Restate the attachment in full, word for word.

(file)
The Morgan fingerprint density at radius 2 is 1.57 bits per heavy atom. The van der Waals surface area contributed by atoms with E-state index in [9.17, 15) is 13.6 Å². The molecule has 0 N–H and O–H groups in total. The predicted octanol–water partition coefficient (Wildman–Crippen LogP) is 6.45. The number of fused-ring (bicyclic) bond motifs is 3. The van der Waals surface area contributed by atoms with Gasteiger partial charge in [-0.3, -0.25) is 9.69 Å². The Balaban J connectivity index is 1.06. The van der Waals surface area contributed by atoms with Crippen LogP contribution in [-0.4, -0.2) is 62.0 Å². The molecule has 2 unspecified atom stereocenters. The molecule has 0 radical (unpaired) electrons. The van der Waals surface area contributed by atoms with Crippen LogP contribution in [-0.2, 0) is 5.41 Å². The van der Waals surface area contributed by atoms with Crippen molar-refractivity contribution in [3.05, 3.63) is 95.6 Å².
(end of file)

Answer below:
The Morgan fingerprint density at radius 2 is 1.57 bits per heavy atom. The van der Waals surface area contributed by atoms with E-state index in [9.17, 15) is 13.6 Å². The molecule has 0 N–H and O–H groups in total. The predicted octanol–water partition coefficient (Wildman–Crippen LogP) is 6.45. The number of fused-ring (bicyclic) bond motifs is 3. The van der Waals surface area contributed by atoms with Gasteiger partial charge in [-0.3, -0.25) is 9.69 Å². The Balaban J connectivity index is 1.06. The van der Waals surface area contributed by atoms with Crippen LogP contribution in [-0.4, -0.2) is 62.0 Å². The molecule has 2 unspecified atom stereocenters. The molecule has 0 radical (unpaired) electrons. The van der Waals surface area contributed by atoms with Crippen LogP contribution in [-0.2, 0) is 5.41 Å². The van der Waals surface area contributed by atoms with Crippen molar-refractivity contribution in [3.05, 3.63) is 95.6 Å².